Thomas already has been the most visible offensive weapon other than Brees as he leads the Saints in rushing yards and receptions. He has already been the primary ballcarrier in the running game, yet his results have been uneven at best, averaging 3.2 yards per carry.
A lack of offensive pop has forced the Saints defense into a corner. To its credit, it has delivered with what it does best -- creating turnovers.
The Saints lived, and rarely died, because of turnovers last season. They ranked second in the NFL with 39 takeaways and third in turnover margin at plus-11. That fact was never more evident than in the NFC Championship Game, where they needed all five takeaways to advance to Super Bowl XLIV. One less turnover and the trip might never happen.
New year, same reliance.
The Saints are plus-5 in turnover margin already this season with the offense yet to give the ball away. It has saved the Saints in both games. Like last season's NFC title game, the Saints wouldn't have beaten the 49ers on Monday night without all four turnovers.
Even then the Saints missed chances to capitalize on the defense's fortunes as the offense has only chalked up three points off the five turnovers.
"The thing that I see is when we've gotten turnovers, we haven't taken great advantage of them, which is frustrating for me and our offense ... yet despite all of that, because of the key statistic of ball security as well as other things such as defense, special teams ... we're 2-0," Brees said. "As I look at it, it's just a matter of execution, getting back into the flow and rhythm just as you get back into playing games and the so-called midseason form where you're just back in the routine of playing on Sundays again."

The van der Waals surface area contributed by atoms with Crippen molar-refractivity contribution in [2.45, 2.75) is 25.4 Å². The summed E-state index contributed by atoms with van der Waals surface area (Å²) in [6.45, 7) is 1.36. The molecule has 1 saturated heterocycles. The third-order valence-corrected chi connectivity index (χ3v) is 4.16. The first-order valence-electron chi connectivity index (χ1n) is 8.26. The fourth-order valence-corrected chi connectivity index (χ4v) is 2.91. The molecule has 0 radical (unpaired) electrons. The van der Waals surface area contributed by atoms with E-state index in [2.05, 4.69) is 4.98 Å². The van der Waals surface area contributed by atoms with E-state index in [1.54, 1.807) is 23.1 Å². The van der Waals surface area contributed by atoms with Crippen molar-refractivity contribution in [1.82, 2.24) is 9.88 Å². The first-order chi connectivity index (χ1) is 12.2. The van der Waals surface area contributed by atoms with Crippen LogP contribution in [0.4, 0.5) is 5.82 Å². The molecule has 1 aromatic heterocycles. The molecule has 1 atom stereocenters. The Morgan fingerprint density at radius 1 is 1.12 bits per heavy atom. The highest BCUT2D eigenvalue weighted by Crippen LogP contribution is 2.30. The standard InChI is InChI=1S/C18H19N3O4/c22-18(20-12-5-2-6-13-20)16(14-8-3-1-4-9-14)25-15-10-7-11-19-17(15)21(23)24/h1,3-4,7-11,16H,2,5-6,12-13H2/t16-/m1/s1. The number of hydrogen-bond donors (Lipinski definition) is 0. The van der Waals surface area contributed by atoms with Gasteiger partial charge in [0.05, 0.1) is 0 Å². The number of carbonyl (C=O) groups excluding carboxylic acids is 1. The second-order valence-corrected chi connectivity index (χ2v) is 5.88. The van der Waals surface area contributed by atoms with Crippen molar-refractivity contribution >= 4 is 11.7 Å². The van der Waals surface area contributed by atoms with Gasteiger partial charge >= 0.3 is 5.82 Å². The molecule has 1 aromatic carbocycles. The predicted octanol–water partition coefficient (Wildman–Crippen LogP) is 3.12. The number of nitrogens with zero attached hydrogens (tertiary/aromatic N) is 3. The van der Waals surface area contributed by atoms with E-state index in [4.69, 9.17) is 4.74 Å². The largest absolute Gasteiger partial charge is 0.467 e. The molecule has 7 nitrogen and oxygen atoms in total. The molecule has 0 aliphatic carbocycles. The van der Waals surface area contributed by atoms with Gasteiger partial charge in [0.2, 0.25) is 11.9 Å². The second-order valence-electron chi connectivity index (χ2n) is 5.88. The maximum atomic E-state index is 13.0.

Combine the pedestrian outings, by Brees' standards, the loss of Bush for at least several weeks and the team's early-season survival so reliant on turnovers, and it could be a cause for panic.
It goes to show you how good the Saints can be and likely will be once the offense finds its rhythm. And that might happen even without Bush as the Saints are home against Atlanta and Carolina, on the road against Tampa Bay and Arizona and at home against Cleveland in the next five weeks. It's certainly a winnable schedule with or without Bush.
Payton likes throwing around the phrase that the atmosphere surrounding the Saints is either "carnival or crisis." It's still seemingly "carnival" considering the Saints are 2-0 against teams many figured would be joining the Saints in this season's playoffs.
It's just with an offense without the typical gloss or sizzle.